Charles E. (Charles Elliott) Fitch.

Encyclopedia of biography of New York, a life record of men and women whose sterling character and energy and industry have made them preëminent in their own and many other states (Volume 2) online

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Online LibraryCharles E. (Charles Elliott) FitchEncyclopedia of biography of New York, a life record of men and women whose sterling character and energy and industry have made them preëminent in their own and many other states (Volume 2) → online text (page 5 of 54)
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came to Plymouth Rock.

Walter J. Green, son of Walter J. and
Sarah L. (Swartwout) Green, was born
at Hubbardsville, Madison county, New
York, December 17, 1874. He was edu-
cated in private schools of Utica, and
when school years were over he entered
business life in Utica, which has ever
since been his home. Inheriting wealth,
position and an honored name, his en-
trance into the business world was made
very easy but, once in, ability alone could
win him advancement and reputation. The
young man demonstrated that the genius
of grandfather and father had descended
to him and he has risen to high rank
as financier and business man. He was for
years a director of the Savage Arms Com-
pany, its vice-president, and directly con-
cerned in its management. The company
was built up until it became a strong
factor in its particular field. When the
world became engaged in war in 1914,
Mr. Green and his associates sold their
interests in the company to a syndicate
having large contracts with England, the
sale a most advantageous one.

Other business interests which Mr.
Green has acquired are principally finan-
cial, he being the present first vice-presi-
dent of the Utica City National Bank, an
office to which he was elected in 1918,
but for many years he has been a mem-
ber of the board of directors. He is presi-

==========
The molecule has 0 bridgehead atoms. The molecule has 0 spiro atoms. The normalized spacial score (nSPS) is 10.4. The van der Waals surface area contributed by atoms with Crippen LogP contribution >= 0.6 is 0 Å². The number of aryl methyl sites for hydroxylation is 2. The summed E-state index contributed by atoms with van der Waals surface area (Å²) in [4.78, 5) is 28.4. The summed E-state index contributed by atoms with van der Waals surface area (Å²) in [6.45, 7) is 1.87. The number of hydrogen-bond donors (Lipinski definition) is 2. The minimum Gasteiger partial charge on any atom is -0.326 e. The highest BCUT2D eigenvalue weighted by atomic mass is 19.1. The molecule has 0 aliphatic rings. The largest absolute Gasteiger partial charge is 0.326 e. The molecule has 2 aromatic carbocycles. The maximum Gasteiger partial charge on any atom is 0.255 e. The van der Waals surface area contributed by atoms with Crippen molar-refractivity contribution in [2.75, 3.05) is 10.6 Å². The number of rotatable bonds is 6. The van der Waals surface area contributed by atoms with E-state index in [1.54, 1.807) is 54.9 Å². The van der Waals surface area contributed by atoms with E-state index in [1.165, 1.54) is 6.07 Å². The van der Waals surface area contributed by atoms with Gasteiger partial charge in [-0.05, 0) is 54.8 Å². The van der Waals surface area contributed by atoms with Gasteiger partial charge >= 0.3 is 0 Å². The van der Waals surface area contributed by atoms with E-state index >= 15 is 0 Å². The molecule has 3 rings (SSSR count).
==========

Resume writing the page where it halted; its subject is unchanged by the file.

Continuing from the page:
dent of the Utica Investment Company,
one of the few companies of its kind or-
ganized under the banking laws of the
State of New York. He also is a director


of the Selznick Corporation, and of the
Robbins Amusement Company, owning
and controlling theatres in Utica, Syra-
cuse and Watertown, New York. He
ranks with the leaders in Utica's business
world and his ability as a financier is

Like his mother, Mr. Green is deeply
interested in the charities of his city, and
no good cause appeals to him in vain. In
memory of his daughter who died in
childhood, he furnished and equipped a
ward for little children in the House of
the Good Shepherd, and gave it her name.
For twenty years, 1901-1921, he was a
vestryman of Grace Protestant Episcopal
Church, and he is a member of different
organizations with varied aim and pur-
pose. He took a deep interest in the pro-
secution of the war between the United
States and Germany, turning over to the
government his large and handsome
yacht, that vessel rendering some excel-
lent service. He is a devotee of out-of-
doors recreation, yachting one of his fav-
orites. His summer home is built on an
island in the St. Lawrence river, opposite
Thousand Island Park, and there for
years he has spent his vacation periods.
His clubs are: The Fort Schuyler of
Utica ; Sadaquada Golf of New York
Mills ; Yahnundahsis Golf of New Hart-
ford ; and the Thousand Island Yacht
Club of Alexandria Bay, New York. He
is a member of the Utica Chamber of
Commerce, and helpful in the work of
that organization.

Mr. Green married, February 17, 1897,
Mary Stuart Lowery, daughter of Colonel
Joseph Stuart and Julia Celeste (Wood)
Lowery, her father an officer of the Civil
War and identified with Utica's com-
mercial interests. Mrs. Green died Sep-
tember 14, 1917, leaving three children:
Carlton G., born April 21, 1901, prepared
for college at Pomfret, Connecticut, and


the John Hun Tutoring School, Prince-
ton, New Jersey ; Rosemary and Dorothy,
both educated in the Misses Masters
School, Dobbs Ferry, New York. Mr.
Green married (second) April 27, 1918,
Beatrice K. Garby, of New York City.

GIBSON, Charles Dana,

Illustrator, Editor.

Pictorial art has made enormous strides
of advancement in the last few decades
in the United States, and our own art-
ists need no longer bow to the supremacy
of the European product, for they are
producing work that is acknowledged to
compare favorably with the best of the
modern school. Among the illustrators
Charles Dana Gibson may be credited
with being the pioneer founder of the
movement for a style of drawing which